Thursday, 4 September 2014

The Brede Ogre

To Brede earlier this week, just a few miles outside Hastings, to do a little bit of research into a local legend.  The lovely church of St George's is a fascinating place to visit and contains in the Lady Chapel a recumbent monument to a local worthy from a noble family residing at nearby Brede Place.

Sir Goddard Oxenbridge of Brede (d.1537) in local legend has been transformed into a fearsome giant who roamed the countryside, carrying off children to devour them.  Jacqueline Simpson in her Folklore of Sussex tells us more (pp.29-30):

'Nobody could get at him to kill him, partly because of his great strength, and partly because a crow which was his familiar, always brought him warning.  Moreover, he was proof against all normal weapons, though it had been foretold that a wooden saw would be his death.  Meanwhile he was still unharmed and every day he ate one child for supper.

So at length, all the children of Sussex gathered together, and in great secrecy they brewed an enormous vat of beer (a drink previously unknown in the district), and fashioned a huge wooden saw.  They brought the vat to Groaning Bridge, at the entrance to Brede Park, where Sir Goddard could not fail to see it, and they lay in ambush near the bridge.  Sure enough, the giant saw the beer, smelled it and began to drink; in next to no time he had drained the vat, and was lying helplessly drunk on the bridge.  Then the children brought out their saw and laid it across him , as if across a fallen free.  Those from East Sussex rode on one end of it, and those from West Sussex upon the other, and so they sawed Sir Goddard Oxenbridge in half.  Long afterwards, his ghost was still said to haunt both the house and the bridge, in the form of a severed trunk.'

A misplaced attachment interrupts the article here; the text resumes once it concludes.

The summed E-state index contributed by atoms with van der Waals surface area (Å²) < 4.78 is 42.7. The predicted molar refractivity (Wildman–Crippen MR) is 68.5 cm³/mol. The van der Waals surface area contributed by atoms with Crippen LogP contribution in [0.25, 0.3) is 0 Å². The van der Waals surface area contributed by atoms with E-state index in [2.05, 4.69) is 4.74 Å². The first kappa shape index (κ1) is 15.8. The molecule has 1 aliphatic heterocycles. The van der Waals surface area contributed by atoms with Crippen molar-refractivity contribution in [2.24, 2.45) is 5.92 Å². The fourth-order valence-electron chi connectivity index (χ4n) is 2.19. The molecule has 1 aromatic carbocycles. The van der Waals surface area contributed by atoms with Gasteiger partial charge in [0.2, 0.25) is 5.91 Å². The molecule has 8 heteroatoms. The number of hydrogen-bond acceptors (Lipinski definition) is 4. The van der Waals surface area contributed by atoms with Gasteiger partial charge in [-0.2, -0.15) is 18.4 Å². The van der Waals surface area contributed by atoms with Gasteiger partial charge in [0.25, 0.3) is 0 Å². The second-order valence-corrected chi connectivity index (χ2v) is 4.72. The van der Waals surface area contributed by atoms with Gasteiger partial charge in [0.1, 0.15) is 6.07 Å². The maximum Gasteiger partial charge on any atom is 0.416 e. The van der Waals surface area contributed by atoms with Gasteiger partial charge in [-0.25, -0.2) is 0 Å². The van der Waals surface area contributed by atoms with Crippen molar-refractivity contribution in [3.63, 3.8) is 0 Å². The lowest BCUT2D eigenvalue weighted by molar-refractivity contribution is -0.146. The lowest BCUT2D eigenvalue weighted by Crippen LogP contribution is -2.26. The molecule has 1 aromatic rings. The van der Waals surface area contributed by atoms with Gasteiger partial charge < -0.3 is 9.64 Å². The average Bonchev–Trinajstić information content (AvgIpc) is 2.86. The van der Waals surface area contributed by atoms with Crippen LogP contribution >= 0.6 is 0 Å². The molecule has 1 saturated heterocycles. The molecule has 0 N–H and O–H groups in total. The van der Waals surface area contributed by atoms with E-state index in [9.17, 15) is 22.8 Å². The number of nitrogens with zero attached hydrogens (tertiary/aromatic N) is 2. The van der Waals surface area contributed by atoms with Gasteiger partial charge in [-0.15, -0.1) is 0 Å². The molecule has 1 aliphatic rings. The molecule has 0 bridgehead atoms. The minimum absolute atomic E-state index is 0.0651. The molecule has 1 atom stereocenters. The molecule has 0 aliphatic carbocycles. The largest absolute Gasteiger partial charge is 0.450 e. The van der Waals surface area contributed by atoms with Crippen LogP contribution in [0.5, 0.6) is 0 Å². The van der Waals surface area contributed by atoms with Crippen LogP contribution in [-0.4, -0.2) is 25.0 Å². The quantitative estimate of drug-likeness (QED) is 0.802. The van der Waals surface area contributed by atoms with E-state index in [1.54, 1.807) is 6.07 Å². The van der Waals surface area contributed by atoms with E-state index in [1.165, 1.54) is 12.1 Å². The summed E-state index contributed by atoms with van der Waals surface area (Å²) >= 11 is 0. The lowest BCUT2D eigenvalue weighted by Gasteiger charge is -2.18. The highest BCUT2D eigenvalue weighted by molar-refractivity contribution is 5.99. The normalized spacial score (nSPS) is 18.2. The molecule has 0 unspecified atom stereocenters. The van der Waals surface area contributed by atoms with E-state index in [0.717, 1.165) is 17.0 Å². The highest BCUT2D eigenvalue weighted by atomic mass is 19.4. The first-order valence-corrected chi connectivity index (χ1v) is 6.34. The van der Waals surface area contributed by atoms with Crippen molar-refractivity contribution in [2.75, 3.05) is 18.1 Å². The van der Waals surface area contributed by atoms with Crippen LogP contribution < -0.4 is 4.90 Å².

According to the church's guide book Sir Goddard 'is reputed to have been a man of unusually large stature' and is remembered locally as 'The Brede Giant'  In the 19th century the local pottery even produced plaques portraying the "Brede Ogre"'.  However, it regards this gruesome story as a 'monstrous calumny on a pious and generous benefactor.'  Simpson suggests that the reason for this hostile depiction was that Sir Goddard, together with other Sussex ogres and cannibals (such as 'Wild Darrell' of Scotney Castle) were Roman Catholics and that 'these legends reflect the deep religious and political hatreds of the sixteenth and seventeenth centuries' and I would tend to agree.  More here.

Reading old guidebooks it's clear that Brede Place had a beautiful interior and was open to the public.  Sadly a serious fire in 1979 resulted in it's rebuilding and closure to visitors.  In earlier days one visitor was the playwright J M Barrie who is said to have based the character of Captain Hook in Peter Pan on a rector of the church (1841-1851) John William Maher, who had travelled extensively and was reputed to have been associated with pirates.

More from the guidebook: 'On the east side of the early sixteenth century oak screen that separates the Lady Chapel from the chancel is a stone capital bearing a version of the arms of Sir Goddard Oxenbridge, irregularly quartered with those of his wife Elizabeth nee Echingham.  The outsize 'supporters' portray a man of the woods and his wife both clothed in skins.  As well as the heraldic shield, they also hold up a typical early 16th century helm; the small head, half concealed by the mantling, is popularly thought to be the woodfolk's baby.'  These figures were repainted c.1980.  All photos by me.

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